Electrical engineering grad student wins award in international poster contest


By Sarah Small

UNIVERSITY PARK, Pa. — Kaustav Chatterjee, a third-year electrical engineering doctoral student at Penn State, received second place in the graduate student poster contest at the 2021 Institute of Electrical and Electronics Engineers Power and Energy Society (IEEE PES) general meeting, held virtually from July 26-29.

The IEEE PES is the largest group for sharing developments in power and energy related fields, according to its website. Chatterjee’s poster was selected for its “interesting and relevant work” and because he “explained clearly the problem and the proposed solution with illustrative figures and pointed to the right references for more details,” according to the selection committee’s feedback.

“Kaustav is one of my top students,” said Nilanjan Ray Chaudhuri, associate professor of electrical engineering and Chatterjee’s adviser. “This being our flagship conference, his achievement makes me proud.”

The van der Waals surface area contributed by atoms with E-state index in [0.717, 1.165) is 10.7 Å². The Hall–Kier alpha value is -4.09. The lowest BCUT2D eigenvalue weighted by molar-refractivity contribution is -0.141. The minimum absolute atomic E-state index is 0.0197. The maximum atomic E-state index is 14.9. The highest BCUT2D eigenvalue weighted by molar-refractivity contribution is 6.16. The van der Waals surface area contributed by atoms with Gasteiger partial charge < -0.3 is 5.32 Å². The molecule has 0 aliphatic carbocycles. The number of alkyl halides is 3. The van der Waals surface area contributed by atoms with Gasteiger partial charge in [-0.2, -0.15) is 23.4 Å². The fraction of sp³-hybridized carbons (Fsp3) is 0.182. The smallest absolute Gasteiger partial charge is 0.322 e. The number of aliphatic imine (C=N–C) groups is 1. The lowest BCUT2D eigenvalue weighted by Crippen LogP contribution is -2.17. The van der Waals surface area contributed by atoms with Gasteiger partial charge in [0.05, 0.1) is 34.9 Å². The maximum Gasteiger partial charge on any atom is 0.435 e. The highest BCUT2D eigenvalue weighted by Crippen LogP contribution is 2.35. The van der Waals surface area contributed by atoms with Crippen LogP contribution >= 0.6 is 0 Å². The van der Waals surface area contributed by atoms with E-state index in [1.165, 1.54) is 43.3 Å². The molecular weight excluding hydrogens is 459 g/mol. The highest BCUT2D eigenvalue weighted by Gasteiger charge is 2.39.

The research displayed on the poster focuses on data anomaly detection and correction for the operation of large power grids. According to Chatterjee, bad data could originate from low-quality measurements, missing data samples, spurious outliers or cyber-attacks on sensors and communication infrastructure.

“Our contributions are twofold: first, we propose an unsupervised machine-learning method for the identification and classification of data anomalies in power system phasor measurements, and second, we present a real-time algorithm for true data recovery using low-rank matrix completion,” he said. “One important attribute of our work is that it can make a distinction between bad data outliers and the outliers induced by system events like faults and outages.”

Chatterjee received a master of technology degree from the Indian Institute of Technology in Bombay, India, in 2018, and a bachelor of engineering degree from Jadavpur University, India, in 2015, both in electrical engineering. His research interests lie in the intersection of signal processing and system theory for real-time monitoring of large power systems and online estimation of system dynamics. Presently, he is also working as a student employee with the Electric Power Research Institute.


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Kaustav Chatterjee, a third-year electrical engineering doctoral student at Penn State and recipient of the second place award in the graduate student poster contest at the 2021 IEEE PES general meeting. IMAGE: PENN STATE COLLEGE OF ENGINEERING